Portland has had a full season, finishing 33-5, and playing by far the most games among teams at Nationals. Like Furious, they’ve beaten up on teams in their region, but Rhino has had a few more games played against elite teams. Portland played at the Pro-Elite Challenge, where they got encouraging victories over DiG and the Condors. Rhino even beat Sockeye at CBR Memorial early in the season.
Rhino has a few top-end talents in 2018 additions Will Lohre and Adam Rees, but the team is mostly defined by youthful energy. The addition of the Oregon contingent, along with Hylke Snieder – who won Nationals with Johnny Bravo in 2014 – adds experience to an otherwise up-and-coming roster. While rebranding back to their original name this year, adding “Slam!”, Portland has had an excellent season. They will face competition at Nationals against which the team has not yet been tested, but never count out young legs.
11. Austin Doublewide
Perennially under-ranked, Doublewide beat every team not named Revolver at Nationals last year, finishing second. This year’s roster has been far less dominant, but there’s every reason to expect Doublewide’s play to improve in San Diego. Health has been a massive factor in Doublewide’s up-and-down season, and a variety of players remain injured. Several won’t play at Nationals, including Kevin Richardson, Sam Ward, Abe Coffin and Gabe Hernandez. However, in San Diego, the team should be at its healthiest and most consistent yet this year. They’ve finally have time to practice in the lead-up to Nationals, after having precious little time to iron out the kinks throughout the season.
It’s easy to forget that Doublewide won the whole thing in 2012. It was different roster then, with only Andrew Walch, Dalton Smith and Rory Orloff as carry-overs from that title team; however, the expectation of success remains consistent.
“I think the expectation is that we can compete with anyone, and we want to be there on Sunday,” said team veteran Brandon Malecek.
Doublewide has no shortage of top-end talent. Jay Froude, Smith, Carson Wilder, Chase Cunningham and Chris LaRocque are incredible players. Malecek himself has hucks as accurate as any in the world. LaRocque however, in his first year with the team, will be Doublewide’s candidate to lead their Nationals stat sheet.
“He’s dangerous. When he has the Frisbee, he can pretty much put it anywhere. And downfield, he’s pretty tough to manage. I think he’ll probably be one of our strongest weapons, from getting the disc downfield to the cutters and attacking. He’s pretty good in that role,” said Malecek of LaRocque.
Doublewide struggled – according to their lofty standards – to a 9-6 record this season, but an August win over PoNY at the U.S. Open is evidence of Austin’s ability to punch with the best. Their roster is functionally the same as the 2017 roster that tore through Johnny Bravo, Florida United and Truck Stop in the championship bracket. Austin could well beat a variety of better-ranked teams at Nationals again this year.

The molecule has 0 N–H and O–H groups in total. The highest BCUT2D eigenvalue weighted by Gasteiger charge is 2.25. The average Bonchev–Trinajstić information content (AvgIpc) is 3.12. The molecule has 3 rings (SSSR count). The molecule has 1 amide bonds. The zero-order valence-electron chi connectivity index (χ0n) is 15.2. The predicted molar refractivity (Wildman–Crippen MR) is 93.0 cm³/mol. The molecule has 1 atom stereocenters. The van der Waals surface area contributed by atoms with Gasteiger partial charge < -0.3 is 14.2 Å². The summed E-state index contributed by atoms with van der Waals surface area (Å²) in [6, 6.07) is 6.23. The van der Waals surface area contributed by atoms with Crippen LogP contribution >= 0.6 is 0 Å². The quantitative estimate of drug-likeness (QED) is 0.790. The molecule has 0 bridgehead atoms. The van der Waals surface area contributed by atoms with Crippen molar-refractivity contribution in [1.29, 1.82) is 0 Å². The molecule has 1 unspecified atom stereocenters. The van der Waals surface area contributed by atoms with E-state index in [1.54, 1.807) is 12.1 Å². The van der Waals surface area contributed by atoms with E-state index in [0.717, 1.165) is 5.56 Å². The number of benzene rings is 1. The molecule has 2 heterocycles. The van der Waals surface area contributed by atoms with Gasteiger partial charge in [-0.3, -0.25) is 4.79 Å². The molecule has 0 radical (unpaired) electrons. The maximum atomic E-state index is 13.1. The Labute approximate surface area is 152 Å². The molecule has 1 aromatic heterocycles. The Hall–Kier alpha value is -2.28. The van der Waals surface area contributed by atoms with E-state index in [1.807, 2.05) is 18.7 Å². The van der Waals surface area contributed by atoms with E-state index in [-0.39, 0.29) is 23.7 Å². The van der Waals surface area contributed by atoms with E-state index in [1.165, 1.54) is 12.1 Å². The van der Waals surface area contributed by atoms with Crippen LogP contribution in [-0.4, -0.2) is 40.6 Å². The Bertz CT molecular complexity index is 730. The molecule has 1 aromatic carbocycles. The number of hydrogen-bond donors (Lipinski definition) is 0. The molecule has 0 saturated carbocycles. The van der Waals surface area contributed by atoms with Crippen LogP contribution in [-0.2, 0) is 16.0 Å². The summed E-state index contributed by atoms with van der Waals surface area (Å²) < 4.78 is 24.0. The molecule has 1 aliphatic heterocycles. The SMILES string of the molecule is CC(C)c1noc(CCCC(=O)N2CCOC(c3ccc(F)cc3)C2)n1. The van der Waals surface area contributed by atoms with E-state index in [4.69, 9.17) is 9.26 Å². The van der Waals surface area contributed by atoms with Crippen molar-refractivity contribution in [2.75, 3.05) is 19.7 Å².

12. Minneapolis Sub Zero
Minneapolis had an up-and-down 14-9 season against a very difficult level of competition; however, Sub Zero will go into Nationals with a strut to their step after beating Revolver this year. Sub Zero can pitch a perfect game, and we know this because they’ve done it before. Furthermore, they’ve also already beaten Madison and High Five this season. Those teams, in addition to Revolver, make up Sub Zero’s pool.
On offense, Josh Klane and Jason Tschida are impressive handlers who make few mistakes. Ryan Osgar is an incredible initiating cutter, with pinpoint downfield throws and sneaky athleticism. Greg Cousins is a monster downfield with surprising disc skills. Nick Simonelli, as always, has filled up the stat sheet. Minnesota is blessed with disc skills across the roster, and they are comfortable playing in any conditions – they’ll be hoping for as much wind and rain as possible in San Diego.
Sub Zero can be flustered by physicality, and they lost to GOAT at last year’s National Championships and can struggle at times against Madison Club. That being said, they beat Madison at regionals. Sub Zero can shock anyone if their handlers throw consistent aces, which we know is possible. For Sub Zero to beat higher-ranked teams at Nationals, their cutting core, especially Osgar and Simonelli, will need to out-match occasionally more athletic defenders. If Minneapolis’ cutters can consistently find themselves open, Sub Zero can win any game.
13. Michigan High Five
High Five is a newer club team that burst onto the scene in recent years, even beating Machine, Prairie Fire and Doublewide at Nationals in 2016 to snag the final Pro Flight spot. Though 2017 was a down year, High Five will be heading back to Nationals after a 14-10 regular season against elite competition.